[erlang-questions] How do I elegantly check many conditions?
Tue Mar 24 16:27:37 CET 2009
Hynek Vychodil <vychodil.hynek@REDACTED> writes:
> On Mon, Mar 23, 2009 at 7:58 PM, Adam Lindberg <adam@REDACTED>
> ----- "Hynek Vychodil" <vychodil.hynek@REDACTED> wrote:
> > If I have function like
> > is_new_email(Email) ->
> > case mnesia:dirty_read(email, Email) of
> >  -> ok;
> > _Else -> email_in_use
> > end.
> > I can choose if use it as
> > case is_new_email(Email) of
> > ok -> do_something();
> > email_in_use -> do_something_other()
> > end
> This could be rewritten with a try and a throw (as I previously showed),
> so the developer is still able to choose. It is about the same amount of
> code as a case statement. The try statement also have the benefit of being
> able to fit more lines of code in a single statement than catch can.
> > or as
> > ok = is_new_email(Email);
> This will still throw a badmatch when the email address is in use. I don't
> see how that is so much better than a throw. Both will go uncatched if you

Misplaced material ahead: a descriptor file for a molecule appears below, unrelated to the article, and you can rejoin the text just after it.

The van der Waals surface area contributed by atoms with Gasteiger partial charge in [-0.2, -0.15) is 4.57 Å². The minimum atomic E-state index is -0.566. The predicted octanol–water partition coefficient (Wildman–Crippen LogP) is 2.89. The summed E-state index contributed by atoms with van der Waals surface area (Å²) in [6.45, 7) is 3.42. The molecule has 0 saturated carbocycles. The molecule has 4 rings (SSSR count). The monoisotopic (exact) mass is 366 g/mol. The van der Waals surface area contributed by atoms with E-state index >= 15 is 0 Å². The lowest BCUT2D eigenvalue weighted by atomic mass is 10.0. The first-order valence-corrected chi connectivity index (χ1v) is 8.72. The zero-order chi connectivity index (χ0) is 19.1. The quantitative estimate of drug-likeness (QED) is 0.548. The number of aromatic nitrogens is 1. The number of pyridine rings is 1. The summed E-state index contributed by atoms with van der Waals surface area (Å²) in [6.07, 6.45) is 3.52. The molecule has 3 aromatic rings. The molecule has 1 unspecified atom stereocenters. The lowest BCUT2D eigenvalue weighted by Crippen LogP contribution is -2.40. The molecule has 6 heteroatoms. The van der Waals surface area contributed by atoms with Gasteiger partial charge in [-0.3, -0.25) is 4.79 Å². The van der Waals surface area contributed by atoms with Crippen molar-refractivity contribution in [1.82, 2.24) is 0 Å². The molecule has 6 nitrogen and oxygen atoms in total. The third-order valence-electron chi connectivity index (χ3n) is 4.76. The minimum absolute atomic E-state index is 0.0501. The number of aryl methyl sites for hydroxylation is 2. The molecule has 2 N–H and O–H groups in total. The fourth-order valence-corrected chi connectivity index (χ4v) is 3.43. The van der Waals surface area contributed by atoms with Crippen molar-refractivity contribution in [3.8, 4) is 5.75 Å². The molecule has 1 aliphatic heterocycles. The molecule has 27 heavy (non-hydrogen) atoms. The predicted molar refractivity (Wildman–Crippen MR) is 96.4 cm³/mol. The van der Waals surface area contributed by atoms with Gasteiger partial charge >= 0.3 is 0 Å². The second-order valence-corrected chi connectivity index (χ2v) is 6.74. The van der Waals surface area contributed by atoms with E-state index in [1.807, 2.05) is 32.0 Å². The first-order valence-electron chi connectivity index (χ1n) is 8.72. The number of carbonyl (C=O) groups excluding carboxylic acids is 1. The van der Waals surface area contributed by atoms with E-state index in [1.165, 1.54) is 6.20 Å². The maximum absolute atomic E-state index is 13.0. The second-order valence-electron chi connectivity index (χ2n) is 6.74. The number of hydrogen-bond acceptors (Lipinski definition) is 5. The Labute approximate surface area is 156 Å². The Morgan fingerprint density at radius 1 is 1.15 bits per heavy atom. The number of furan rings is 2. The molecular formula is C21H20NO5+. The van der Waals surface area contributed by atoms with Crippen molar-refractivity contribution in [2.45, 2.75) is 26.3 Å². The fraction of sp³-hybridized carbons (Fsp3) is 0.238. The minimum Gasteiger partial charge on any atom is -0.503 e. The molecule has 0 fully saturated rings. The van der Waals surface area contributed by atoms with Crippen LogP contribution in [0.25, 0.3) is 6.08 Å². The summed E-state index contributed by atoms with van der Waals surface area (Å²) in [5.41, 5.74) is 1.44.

> don't do anything.
> > When You trow exception, I can't choose.
> > Don't make assumptions about what the caller will do with the results
> > of a
> > function (http://www.erlang.se/doc/programming_rules.shtml#HDR3)
> Like I said, there is no big difference. I just like throw since it allows
> for bigger flexibility when combining several statements.
> In the end, I guess it is a matter of taste and style.
> 1/ Exception costs more than checking return value. In most cases it will not
> be issues but you can't assume that it will not be. When it happen, your code
> is less flexible.
If the exception is generated. Presumably, the exception is only
thrown relatively rarely, in which case you win.
> Throwing exception when it is not necessary is less flexible. I can easily
> turn return value to exception but opposite way is harder. Explicit throwing
> exception *is* slower and less flexible!
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